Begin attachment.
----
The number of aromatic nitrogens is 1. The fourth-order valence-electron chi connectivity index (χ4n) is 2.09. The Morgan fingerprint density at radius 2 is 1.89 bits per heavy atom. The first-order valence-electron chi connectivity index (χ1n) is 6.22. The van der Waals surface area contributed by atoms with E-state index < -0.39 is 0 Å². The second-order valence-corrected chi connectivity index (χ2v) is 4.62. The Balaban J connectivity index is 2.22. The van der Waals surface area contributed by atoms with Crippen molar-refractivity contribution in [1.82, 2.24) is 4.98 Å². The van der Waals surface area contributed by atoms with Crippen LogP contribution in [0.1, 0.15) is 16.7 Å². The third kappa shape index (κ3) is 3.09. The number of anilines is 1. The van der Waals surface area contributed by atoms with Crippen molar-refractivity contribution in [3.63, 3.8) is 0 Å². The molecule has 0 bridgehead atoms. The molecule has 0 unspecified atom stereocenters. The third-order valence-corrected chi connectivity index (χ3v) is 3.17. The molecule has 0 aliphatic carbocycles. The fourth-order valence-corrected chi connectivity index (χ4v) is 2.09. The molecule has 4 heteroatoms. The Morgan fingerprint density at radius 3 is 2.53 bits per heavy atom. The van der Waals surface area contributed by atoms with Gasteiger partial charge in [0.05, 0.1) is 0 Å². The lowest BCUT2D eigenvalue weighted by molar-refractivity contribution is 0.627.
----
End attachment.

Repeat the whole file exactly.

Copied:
The number of aromatic nitrogens is 1. The fourth-order valence-electron chi connectivity index (χ4n) is 2.09. The Morgan fingerprint density at radius 2 is 1.89 bits per heavy atom. The first-order valence-electron chi connectivity index (χ1n) is 6.22. The van der Waals surface area contributed by atoms with E-state index < -0.39 is 0 Å². The second-order valence-corrected chi connectivity index (χ2v) is 4.62. The Balaban J connectivity index is 2.22. The van der Waals surface area contributed by atoms with Crippen molar-refractivity contribution in [1.82, 2.24) is 4.98 Å². The van der Waals surface area contributed by atoms with Crippen LogP contribution in [0.1, 0.15) is 16.7 Å². The third kappa shape index (κ3) is 3.09. The number of anilines is 1. The van der Waals surface area contributed by atoms with Crippen molar-refractivity contribution in [3.63, 3.8) is 0 Å². The molecule has 0 bridgehead atoms. The molecule has 0 unspecified atom stereocenters. The third-order valence-corrected chi connectivity index (χ3v) is 3.17. The molecule has 0 aliphatic carbocycles. The fourth-order valence-corrected chi connectivity index (χ4v) is 2.09. The molecule has 4 heteroatoms. The Morgan fingerprint density at radius 3 is 2.53 bits per heavy atom. The van der Waals surface area contributed by atoms with Gasteiger partial charge in [0.05, 0.1) is 0 Å². The lowest BCUT2D eigenvalue weighted by molar-refractivity contribution is 0.627.